Dr. Sethi: Shoulder Surgery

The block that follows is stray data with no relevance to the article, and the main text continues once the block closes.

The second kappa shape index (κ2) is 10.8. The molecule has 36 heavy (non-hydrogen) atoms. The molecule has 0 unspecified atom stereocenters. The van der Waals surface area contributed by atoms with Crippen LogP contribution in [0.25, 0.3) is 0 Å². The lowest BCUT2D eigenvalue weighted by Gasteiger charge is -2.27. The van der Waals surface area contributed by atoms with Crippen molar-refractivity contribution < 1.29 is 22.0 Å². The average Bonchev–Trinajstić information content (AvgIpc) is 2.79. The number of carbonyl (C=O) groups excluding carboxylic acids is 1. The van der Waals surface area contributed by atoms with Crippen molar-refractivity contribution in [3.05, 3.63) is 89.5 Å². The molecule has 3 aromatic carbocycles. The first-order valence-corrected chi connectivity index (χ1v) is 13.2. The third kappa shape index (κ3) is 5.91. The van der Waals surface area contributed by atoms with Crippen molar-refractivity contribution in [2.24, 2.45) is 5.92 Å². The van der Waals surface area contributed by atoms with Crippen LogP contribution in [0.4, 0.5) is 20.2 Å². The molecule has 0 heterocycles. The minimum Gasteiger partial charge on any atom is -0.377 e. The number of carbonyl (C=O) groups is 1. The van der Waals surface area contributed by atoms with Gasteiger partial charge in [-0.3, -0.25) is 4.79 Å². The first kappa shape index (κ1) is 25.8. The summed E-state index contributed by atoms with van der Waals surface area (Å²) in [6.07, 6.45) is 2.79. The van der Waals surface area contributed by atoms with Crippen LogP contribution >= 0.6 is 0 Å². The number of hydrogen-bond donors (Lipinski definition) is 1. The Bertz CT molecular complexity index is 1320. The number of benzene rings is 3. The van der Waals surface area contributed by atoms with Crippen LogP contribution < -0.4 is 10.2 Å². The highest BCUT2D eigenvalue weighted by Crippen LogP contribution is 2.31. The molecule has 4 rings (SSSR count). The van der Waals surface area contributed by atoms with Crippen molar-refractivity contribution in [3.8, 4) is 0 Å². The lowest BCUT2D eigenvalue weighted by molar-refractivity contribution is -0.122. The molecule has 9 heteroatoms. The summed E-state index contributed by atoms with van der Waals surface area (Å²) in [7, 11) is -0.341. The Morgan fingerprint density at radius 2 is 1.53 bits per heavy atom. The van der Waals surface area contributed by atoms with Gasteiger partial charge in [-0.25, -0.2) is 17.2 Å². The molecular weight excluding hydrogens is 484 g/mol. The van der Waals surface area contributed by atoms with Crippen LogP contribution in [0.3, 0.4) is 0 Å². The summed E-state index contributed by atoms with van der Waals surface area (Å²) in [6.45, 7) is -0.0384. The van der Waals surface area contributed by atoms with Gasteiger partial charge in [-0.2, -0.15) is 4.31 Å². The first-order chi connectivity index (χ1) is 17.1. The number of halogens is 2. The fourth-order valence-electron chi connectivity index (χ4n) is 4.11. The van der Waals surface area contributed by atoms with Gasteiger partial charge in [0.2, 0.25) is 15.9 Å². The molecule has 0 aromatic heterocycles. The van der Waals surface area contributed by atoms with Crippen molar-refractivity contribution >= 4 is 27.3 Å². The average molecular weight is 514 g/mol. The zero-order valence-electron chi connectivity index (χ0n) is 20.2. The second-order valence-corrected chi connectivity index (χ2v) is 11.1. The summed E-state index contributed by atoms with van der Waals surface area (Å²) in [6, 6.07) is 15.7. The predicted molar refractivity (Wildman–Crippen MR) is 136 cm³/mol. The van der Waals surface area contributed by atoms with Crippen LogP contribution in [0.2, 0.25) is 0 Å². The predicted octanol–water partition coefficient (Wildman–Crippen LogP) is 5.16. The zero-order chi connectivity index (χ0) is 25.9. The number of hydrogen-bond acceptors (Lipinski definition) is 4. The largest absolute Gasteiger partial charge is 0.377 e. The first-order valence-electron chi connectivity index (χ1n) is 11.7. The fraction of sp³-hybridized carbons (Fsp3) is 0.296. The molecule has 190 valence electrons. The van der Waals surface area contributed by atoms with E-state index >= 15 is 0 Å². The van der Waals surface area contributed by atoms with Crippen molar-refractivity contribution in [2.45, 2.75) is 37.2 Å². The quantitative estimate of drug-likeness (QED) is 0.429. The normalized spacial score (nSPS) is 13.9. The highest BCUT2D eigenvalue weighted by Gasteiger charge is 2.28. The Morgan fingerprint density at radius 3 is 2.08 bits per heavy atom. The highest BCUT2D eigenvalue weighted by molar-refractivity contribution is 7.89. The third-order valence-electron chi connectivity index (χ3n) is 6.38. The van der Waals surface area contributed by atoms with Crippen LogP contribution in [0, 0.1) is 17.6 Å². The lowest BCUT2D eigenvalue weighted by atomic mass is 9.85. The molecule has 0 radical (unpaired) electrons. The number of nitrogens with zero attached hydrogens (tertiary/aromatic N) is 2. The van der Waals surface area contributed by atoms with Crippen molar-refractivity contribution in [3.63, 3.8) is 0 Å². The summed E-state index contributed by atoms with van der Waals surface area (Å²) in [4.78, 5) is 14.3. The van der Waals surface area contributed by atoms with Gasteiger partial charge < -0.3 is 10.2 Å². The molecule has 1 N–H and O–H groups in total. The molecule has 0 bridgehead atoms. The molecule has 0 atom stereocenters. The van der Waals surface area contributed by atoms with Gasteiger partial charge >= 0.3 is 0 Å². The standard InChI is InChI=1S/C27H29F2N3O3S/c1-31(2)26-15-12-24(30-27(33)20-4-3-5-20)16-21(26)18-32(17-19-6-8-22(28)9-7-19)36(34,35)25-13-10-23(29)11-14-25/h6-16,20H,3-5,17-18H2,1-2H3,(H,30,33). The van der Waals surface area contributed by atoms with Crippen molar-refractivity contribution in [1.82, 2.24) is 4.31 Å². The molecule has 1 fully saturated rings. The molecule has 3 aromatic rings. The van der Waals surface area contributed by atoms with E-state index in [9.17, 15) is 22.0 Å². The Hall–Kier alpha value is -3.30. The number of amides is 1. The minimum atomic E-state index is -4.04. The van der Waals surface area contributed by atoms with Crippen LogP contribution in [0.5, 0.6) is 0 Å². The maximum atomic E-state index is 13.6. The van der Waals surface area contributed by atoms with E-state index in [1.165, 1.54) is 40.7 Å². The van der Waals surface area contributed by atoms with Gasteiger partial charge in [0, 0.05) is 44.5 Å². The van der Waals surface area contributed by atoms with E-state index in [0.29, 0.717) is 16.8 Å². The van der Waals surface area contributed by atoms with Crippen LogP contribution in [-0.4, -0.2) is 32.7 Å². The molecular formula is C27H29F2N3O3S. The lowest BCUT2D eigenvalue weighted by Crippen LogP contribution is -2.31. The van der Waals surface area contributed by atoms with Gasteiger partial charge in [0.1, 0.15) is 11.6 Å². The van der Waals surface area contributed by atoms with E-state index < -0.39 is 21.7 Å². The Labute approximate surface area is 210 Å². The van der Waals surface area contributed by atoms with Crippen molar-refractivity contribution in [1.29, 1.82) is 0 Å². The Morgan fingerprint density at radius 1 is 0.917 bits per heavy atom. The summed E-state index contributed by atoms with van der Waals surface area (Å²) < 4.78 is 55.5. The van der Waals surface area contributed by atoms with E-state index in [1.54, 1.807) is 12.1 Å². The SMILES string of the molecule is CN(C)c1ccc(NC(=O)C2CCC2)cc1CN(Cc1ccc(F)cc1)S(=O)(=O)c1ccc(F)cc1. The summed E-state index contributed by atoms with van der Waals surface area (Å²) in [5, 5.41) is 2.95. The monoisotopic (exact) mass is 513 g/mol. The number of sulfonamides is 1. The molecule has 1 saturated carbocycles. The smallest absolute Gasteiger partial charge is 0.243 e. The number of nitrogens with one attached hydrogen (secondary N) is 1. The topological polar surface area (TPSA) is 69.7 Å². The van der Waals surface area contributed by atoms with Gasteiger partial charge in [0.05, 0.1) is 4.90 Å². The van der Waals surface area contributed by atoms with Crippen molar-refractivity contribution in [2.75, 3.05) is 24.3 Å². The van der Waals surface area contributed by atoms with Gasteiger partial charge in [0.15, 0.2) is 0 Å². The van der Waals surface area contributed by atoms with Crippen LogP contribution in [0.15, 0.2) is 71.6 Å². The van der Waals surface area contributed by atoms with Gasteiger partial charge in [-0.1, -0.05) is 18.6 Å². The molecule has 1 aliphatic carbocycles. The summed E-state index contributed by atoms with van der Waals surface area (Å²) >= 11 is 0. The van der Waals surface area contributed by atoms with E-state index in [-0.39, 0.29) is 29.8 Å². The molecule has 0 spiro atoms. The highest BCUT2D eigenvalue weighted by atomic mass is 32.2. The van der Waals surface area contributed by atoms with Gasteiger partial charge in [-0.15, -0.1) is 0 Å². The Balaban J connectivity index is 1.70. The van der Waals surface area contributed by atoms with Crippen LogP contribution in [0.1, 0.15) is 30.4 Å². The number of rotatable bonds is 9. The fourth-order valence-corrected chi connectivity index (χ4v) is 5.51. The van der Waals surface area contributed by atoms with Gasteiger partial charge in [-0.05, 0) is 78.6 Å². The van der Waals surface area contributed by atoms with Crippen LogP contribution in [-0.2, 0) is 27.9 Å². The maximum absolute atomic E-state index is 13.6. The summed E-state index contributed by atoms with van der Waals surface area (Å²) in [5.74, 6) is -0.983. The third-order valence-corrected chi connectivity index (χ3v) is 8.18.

I am a 45-yo female competitive rower. I’d been having trouble with my right shoulder for 18 months. After a year of applying every plausible alternative therapy to avoid surgery, I succumbed to the reality. There was no question in my mind that Dr. Sethi would do my surgery. He’d operated on a few fellow athletes and has a sterling reputation for both outcomes and manner. He delivered beyond my expectations in all respects. As a fellow athlete himself, he really understood the unique considerations of my life and the specifics of my individual sport. He warned me that going from my usual athleticism to no activity would have psychiatric effects. That warning came to mind when I started catching myself randomly crying when my kids didn’t put away their laundry or I saw videos of puppies and babies on my Facebook feed. I realized what was going on and that helped tremendously. He anticipated that I’d be eager to get back to my sport and have a propensity to try to “over-achieve” the process or not rely on others for help. He sternly warned me that some of the character qualities that serve me as an athlete would be liabilities in recovery. That warning changed the way I considered my choices. We had a detailed discussion about the potential repairs that could be made and the trade-offs that would accompany a faster recovery and less extensive repair. After that discussion, I elected for a “one-and-done” approach. He ended up repairing my bicep, labrum and rotator cuff. He also removed a very large bone spur that was sitting on top of my rotator cuff. I did my PT with ONS as well. As always, they were stellar. But here’s the punchline. He said the soonest he would be willing to have any kind of conversation about my return to rowing would be 5 months post-op. I accepted that and adjusted my expectations. At every appointment, he was very pleased with my recovery. I then thought, “Cool. I should be good to go at 5 months.” At my 3 month post-op, he concluded my exam with the following statement. “I can’t think of any reason why you can’t return to rowing.” “What? Are you serious? What restrictions?” “Don’t do anything stupid.” I got back on the erg and haven’t had any problems. Went back to full time training and after about a month also started performance training. When we got back on the water, I found out that I could still even hold the full weight of one end of a quad by myself. No problems with the shoulder. I’ve asked physical therapists and others how the heck I healed so quickly. The main theme of their answer is “surgeon skill.” (5 Star review on Google by J.S.)